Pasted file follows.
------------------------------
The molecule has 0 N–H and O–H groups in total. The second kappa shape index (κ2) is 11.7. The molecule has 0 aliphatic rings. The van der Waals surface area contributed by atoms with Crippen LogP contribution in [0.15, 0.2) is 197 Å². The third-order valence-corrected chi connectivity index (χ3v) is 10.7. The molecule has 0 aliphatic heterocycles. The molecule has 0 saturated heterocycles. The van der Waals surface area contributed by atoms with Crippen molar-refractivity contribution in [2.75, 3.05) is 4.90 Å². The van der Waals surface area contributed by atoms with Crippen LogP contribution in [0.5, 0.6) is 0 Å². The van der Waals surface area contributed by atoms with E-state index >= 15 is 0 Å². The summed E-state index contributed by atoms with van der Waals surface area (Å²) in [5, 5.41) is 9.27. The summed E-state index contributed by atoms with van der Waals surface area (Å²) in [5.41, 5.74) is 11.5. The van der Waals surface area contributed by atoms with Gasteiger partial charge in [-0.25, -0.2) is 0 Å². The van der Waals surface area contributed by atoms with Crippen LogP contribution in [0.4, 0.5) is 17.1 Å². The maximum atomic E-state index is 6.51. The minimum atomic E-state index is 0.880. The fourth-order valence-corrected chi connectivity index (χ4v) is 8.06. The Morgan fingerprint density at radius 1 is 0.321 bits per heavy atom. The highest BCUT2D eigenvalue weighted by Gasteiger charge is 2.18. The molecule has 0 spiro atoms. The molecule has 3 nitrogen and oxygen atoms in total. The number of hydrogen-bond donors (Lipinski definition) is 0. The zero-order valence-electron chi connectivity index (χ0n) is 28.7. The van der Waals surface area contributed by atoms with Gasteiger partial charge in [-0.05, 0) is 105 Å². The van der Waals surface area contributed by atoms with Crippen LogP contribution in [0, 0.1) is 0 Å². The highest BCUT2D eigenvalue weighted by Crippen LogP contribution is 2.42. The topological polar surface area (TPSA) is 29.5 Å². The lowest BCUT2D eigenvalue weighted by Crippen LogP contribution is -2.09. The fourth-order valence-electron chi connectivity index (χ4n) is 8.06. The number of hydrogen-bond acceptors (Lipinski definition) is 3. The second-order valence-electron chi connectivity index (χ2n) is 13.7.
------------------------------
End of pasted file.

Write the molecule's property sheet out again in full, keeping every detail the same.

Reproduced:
The molecule has 0 N–H and O–H groups in total. The second kappa shape index (κ2) is 11.7. The molecule has 0 aliphatic rings. The van der Waals surface area contributed by atoms with Crippen LogP contribution in [0.15, 0.2) is 197 Å². The third-order valence-corrected chi connectivity index (χ3v) is 10.7. The molecule has 0 aliphatic heterocycles. The molecule has 0 saturated heterocycles. The van der Waals surface area contributed by atoms with Crippen molar-refractivity contribution in [2.75, 3.05) is 4.90 Å². The van der Waals surface area contributed by atoms with Crippen LogP contribution in [0.5, 0.6) is 0 Å². The van der Waals surface area contributed by atoms with E-state index >= 15 is 0 Å². The summed E-state index contributed by atoms with van der Waals surface area (Å²) in [5, 5.41) is 9.27. The summed E-state index contributed by atoms with van der Waals surface area (Å²) in [5.41, 5.74) is 11.5. The van der Waals surface area contributed by atoms with Gasteiger partial charge in [-0.25, -0.2) is 0 Å². The van der Waals surface area contributed by atoms with Crippen LogP contribution in [0.4, 0.5) is 17.1 Å². The maximum atomic E-state index is 6.51. The minimum atomic E-state index is 0.880. The fourth-order valence-corrected chi connectivity index (χ4v) is 8.06. The Morgan fingerprint density at radius 1 is 0.321 bits per heavy atom. The highest BCUT2D eigenvalue weighted by Gasteiger charge is 2.18. The molecule has 0 spiro atoms. The molecule has 3 nitrogen and oxygen atoms in total. The number of hydrogen-bond donors (Lipinski definition) is 0. The zero-order valence-electron chi connectivity index (χ0n) is 28.7. The van der Waals surface area contributed by atoms with Gasteiger partial charge in [-0.05, 0) is 105 Å². The van der Waals surface area contributed by atoms with Crippen LogP contribution in [0, 0.1) is 0 Å². The highest BCUT2D eigenvalue weighted by Crippen LogP contribution is 2.42. The topological polar surface area (TPSA) is 29.5 Å². The lowest BCUT2D eigenvalue weighted by Crippen LogP contribution is -2.09. The fourth-order valence-electron chi connectivity index (χ4n) is 8.06. The number of hydrogen-bond acceptors (Lipinski definition) is 3. The second-order valence-electron chi connectivity index (χ2n) is 13.7.